Policy push

USF’s policy puts at the forefront of a push from state universities to make the vaccine mandatory for incoming freshman at all Florida public colleges.

Though the vaccines aren’t mandatory at schools like the University of Florida, Florida State University and the University of Central Florida, health directors at those schools urged the Board of Governors (BOG), which oversees the state’s 11 public universities, to require students on campus to get the vaccine during the BOG’s most recent meeting, which was held less than a week after doctors pronounced Futterman dead at University Community Hospital on Sept. 25.

The board decided to postpone a decision and readdress it during their December meeting.

Genshaft, who has two adolescent children and was visibly shaken at a memorial held by the University for Futterman, told the BOG she planned to push ahead with mandatory vaccinations at USF, regardless of whether they approved the requirement for all Florida schools.

“To lose a student to something that could have been prevented by a vaccination is just heartbreaking,” Genshaft said. “The University of South Florida will not have our students in a resident hall without a vaccination. We just have to.”

According to the National Conference on State Legislatures, three states – Connecticut, Indiana and New Jersey – require meningitis vaccinations for college students living on-campus. Florida is one of 20 states that require students to submit a waiver stating they have been informed of the risks of meningitis in lieu of receiving the vaccination.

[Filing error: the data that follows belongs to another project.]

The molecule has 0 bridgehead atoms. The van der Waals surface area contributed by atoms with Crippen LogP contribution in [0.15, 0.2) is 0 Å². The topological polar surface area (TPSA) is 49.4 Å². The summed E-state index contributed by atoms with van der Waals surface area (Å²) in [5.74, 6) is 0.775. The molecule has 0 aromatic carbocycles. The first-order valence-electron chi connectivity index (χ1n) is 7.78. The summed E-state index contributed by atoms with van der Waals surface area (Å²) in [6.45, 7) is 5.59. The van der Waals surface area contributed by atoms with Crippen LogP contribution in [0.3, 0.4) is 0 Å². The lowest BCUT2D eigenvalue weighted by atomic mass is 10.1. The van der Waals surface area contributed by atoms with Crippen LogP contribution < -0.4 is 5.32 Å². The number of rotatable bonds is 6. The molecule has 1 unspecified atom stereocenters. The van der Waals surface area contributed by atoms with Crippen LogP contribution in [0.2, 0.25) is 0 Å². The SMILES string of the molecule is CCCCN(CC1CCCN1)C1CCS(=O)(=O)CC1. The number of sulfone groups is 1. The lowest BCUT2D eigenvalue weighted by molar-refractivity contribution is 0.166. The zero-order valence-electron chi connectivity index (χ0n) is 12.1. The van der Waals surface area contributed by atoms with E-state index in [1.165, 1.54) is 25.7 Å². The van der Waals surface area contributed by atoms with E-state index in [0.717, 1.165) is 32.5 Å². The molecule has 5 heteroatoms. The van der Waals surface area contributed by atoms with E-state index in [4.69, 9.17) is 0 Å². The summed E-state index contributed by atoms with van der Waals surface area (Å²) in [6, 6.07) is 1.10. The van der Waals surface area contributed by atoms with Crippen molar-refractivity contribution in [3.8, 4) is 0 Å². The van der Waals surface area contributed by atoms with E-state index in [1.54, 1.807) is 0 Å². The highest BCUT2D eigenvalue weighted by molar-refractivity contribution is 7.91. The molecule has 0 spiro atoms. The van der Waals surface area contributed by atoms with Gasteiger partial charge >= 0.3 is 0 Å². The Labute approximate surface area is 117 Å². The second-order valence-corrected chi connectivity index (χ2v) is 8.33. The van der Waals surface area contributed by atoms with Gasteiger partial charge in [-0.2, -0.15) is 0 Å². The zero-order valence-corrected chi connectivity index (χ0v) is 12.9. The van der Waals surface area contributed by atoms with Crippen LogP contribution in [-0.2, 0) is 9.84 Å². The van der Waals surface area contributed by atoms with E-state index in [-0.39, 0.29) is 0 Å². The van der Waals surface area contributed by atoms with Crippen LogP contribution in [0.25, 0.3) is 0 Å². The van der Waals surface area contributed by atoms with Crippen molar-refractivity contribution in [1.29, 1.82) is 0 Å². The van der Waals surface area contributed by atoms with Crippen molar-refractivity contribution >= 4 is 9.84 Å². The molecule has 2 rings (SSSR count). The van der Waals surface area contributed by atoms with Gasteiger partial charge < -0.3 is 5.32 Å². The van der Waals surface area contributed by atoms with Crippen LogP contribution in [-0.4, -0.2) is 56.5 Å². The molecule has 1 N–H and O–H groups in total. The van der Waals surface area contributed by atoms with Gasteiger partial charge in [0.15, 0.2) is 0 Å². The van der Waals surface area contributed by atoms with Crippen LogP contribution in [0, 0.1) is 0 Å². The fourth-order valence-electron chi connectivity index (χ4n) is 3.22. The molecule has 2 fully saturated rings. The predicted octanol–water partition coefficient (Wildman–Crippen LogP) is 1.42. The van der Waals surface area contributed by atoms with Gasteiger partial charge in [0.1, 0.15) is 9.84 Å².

The human cost

Since so few cases of meningitis occur, offering the vaccine doesn’t save states and counties money. But the human costs of not getting the vaccine was enough for a government panel to recommend Menactra be administered to freshmen on college campuses after the vaccine was approved by the Federal Drug Administration in 2005.

Among students in USF’s Magnolia housing complex, the new policy met with general approval Monday.

Drew Appler, a Magnolia resident and senior majoring in civil engineering, said the $90 cost of the vaccine was a small price to pay for the security it provided.

“We keep saying we have to be one of the best schools in the state,” Appler said. “It’s time we started being a leader and not a follower.”

Menactra provides a longer time period of resistance, up to

eight years, than the vaccine widely used before its development and, unlike its predecessor, prevents people from carrying the bacteria and giving it to others.

Though military recruits living in barracks who – like freshman – are at increased risk of the disease because they live in close quarters, have been immunized against the vaccine since the 1980s, it wasn’t until outbreaks of meningitis on college campuses in the late 1990s that universities started offering the shot.

Gone but not forgotten

For those who knew Futterman, the wide swath of enthusiasm she cut through their lives won’t soon be replaced.

The holidays are especially difficult, Wennlund said.

“There’s moments when something happens and it just reminds you of Rachel,” she said. “Somehow the conversation always seems to turn to her.”

Following her death, USF did not release whether Futterman received the vaccine, but Wennlund said her sorority sister never got the shot.

“Her family doctor didn’t tell her she needed it when she went to get vaccinated before starting at USF,” Wennlund said. “The new policy doesn’t really bring closure to her death. It’s more, ‘thank God that no one else will ever have to go through this again.'”

Morgan Rotberg and Victoria Bekiempis contributed to this report.